Monday, February 05, 2007

What Are Artists' Books?

There is no official definition of what is meant by the term, artist book, nor is there any agreement on when it was introduced historically or where artists’ books fit in the Craft vs. Fine Art debate. The most that can be agreed upon is that they are visually expressive objects that function like a book in the conveyance of information which may or may not be of a textual nature. Simply put, they are works of art realized in the form of a book. For a scholarly essay on artist’s books see Johanna Drucker’s first chapter, The Artist’s Book as Idea and Form, from her book, The Century of Artists’ Books.

What is it about the book form that attracts artists? I would say, everything. The definition of a book from the artist’s point of view is very broad indeed, ranging from the traditional codex form to books that could be described as sculptural. It would appear that almost any art form or technique can, with a certain degree of adaptation, be used in the creation of book structures and the content within.
Artists' books are a hybrid form. Artists make them for all kinds of reasons, and with different intentions. Artists' books may be rich and fancy, or they may look as common as supermarket circulars. There is no one look about them.

The simplest definition of artists' books is: "books made by artists." Though bordering on the tautological, this is a good working definition for a rich and complicated genre.

One of the reasons discussions of artists' books begin with efforts of definition is that they are a subset of a medium: the book. Paintings don't exist outside of art, but books do. All paintings are made by artists (arguably of varying degrees of talent and professionalism; trained elephants and schoolchildren notwithstanding). Defining what is meant by the term artists' book is a necessary requirement for a form whose related (non-fine arts) members include TV Guides and the Bible.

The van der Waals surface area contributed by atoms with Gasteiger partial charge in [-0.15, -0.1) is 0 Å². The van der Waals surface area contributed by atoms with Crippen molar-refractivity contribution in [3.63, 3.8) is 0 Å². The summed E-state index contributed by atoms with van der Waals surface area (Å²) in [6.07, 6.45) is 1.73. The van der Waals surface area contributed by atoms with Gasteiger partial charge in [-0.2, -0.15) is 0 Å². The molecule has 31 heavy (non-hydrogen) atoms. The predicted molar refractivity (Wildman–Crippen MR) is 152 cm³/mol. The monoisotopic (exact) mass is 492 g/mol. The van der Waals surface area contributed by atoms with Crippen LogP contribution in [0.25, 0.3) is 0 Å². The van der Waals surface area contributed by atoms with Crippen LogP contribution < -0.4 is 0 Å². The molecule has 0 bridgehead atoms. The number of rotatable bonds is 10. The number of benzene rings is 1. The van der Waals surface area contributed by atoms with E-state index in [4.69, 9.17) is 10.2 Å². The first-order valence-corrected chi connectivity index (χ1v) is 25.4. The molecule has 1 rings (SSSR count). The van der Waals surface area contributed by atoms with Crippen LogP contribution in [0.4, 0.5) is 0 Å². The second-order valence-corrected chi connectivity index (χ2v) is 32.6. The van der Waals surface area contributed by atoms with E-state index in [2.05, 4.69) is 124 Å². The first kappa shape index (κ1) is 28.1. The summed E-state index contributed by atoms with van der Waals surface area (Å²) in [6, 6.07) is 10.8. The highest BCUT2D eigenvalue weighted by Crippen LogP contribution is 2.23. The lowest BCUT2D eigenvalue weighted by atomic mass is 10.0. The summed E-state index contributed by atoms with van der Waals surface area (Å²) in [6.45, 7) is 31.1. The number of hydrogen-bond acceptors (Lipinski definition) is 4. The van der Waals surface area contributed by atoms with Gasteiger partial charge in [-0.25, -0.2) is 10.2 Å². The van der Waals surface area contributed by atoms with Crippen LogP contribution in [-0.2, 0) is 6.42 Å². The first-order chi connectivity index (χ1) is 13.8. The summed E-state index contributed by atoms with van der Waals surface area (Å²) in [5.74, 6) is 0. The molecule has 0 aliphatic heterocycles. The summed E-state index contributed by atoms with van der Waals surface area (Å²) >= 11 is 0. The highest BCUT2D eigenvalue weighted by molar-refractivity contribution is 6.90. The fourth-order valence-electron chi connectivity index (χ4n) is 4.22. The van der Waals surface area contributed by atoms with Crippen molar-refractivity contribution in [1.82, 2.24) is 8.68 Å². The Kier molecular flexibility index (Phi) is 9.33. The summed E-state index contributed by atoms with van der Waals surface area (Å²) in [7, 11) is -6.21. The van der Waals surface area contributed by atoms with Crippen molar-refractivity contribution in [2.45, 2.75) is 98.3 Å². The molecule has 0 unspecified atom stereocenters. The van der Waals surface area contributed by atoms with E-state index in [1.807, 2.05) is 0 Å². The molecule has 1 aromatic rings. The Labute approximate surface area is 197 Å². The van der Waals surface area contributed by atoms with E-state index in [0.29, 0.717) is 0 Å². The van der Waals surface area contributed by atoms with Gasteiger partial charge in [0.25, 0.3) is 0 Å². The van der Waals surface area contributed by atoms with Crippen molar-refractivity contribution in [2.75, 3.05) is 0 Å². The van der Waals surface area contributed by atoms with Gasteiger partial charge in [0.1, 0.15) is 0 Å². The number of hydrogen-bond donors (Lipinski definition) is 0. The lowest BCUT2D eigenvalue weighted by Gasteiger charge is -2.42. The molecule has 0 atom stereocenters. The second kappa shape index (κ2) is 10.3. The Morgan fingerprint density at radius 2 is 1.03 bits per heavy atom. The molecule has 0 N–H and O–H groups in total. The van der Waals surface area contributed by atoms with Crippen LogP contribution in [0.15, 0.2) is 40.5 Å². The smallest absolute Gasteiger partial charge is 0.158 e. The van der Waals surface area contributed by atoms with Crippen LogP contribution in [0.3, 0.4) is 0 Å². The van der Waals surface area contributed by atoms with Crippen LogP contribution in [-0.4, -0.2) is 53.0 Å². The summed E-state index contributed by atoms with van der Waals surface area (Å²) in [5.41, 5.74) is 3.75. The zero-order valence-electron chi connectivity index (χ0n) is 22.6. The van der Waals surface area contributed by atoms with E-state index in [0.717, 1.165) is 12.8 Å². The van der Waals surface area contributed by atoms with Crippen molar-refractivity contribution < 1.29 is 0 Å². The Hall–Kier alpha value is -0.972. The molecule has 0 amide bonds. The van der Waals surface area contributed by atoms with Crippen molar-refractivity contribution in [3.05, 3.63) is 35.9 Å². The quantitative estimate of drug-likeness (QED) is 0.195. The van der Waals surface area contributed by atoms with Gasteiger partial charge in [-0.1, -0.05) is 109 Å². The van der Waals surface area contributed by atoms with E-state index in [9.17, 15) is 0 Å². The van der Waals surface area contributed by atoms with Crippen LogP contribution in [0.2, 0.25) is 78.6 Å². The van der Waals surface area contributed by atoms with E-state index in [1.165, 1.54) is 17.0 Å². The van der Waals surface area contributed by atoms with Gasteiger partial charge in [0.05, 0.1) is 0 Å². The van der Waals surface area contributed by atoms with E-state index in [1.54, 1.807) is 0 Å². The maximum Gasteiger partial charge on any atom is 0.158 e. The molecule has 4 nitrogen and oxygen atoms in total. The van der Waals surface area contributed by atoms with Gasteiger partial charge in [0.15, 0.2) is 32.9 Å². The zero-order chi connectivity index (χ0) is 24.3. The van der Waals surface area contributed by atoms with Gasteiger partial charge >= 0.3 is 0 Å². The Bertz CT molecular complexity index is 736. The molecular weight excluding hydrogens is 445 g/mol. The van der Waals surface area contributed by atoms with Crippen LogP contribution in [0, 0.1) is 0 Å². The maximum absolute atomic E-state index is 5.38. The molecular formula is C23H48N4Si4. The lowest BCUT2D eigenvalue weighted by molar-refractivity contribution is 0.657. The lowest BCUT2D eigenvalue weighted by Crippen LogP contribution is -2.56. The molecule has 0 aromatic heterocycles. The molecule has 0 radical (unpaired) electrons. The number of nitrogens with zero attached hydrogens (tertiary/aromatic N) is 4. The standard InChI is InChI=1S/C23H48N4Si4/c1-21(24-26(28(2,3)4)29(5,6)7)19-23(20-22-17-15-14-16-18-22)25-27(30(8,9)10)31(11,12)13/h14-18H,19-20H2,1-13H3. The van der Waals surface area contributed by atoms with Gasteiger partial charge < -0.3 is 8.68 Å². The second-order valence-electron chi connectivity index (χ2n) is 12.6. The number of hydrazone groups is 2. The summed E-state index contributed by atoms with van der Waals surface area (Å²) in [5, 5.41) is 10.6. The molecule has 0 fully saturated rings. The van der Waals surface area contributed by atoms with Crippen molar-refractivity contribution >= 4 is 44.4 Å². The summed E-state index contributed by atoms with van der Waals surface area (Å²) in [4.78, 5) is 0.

It's important not to confuse artists' books with art books, or books about artists (monographs, for instance). In the last several decades many artists have made books, and used the book form as a primary tool of expression. This movement into a relatively unexplored medium or genre needed a new descriptor. Artists' books is the result, and though its definition is not entirely fixed, it is the term most often used to describe recent or contemporary book productions by artists.

Thinking of the artists as being responsible for both the text and the physical realization of that text as a book may be a helpful construct in understanding the field. The difference between an artists' book and a book illustrated by an artist has to do with intentionality and degrees of control. The illustrator may be one of several subordinate collaborators who is responsible for one aspect of the book's realization. In general, the book artist conceptually controls the whole publication.

What is it about book form that attracts artists? The books' physical nature is one inducement. Structurally, the book is a gathering of bound, usually printed, pages. The properties of portability, sequence, and containment are of particular interest to visual artists. Other allures of the book form that have been exploited by artists have to do with function: readers invest books with authority; their use is known, and their presence is ubiquitous.

Tracy Honn,
Silver Buckle Press
Artist's Books: Highlights from the Kohler Art Library
photo, William Blake, The Temptation of Eve, perhaps the earliest example of a book artist in the modern sense.

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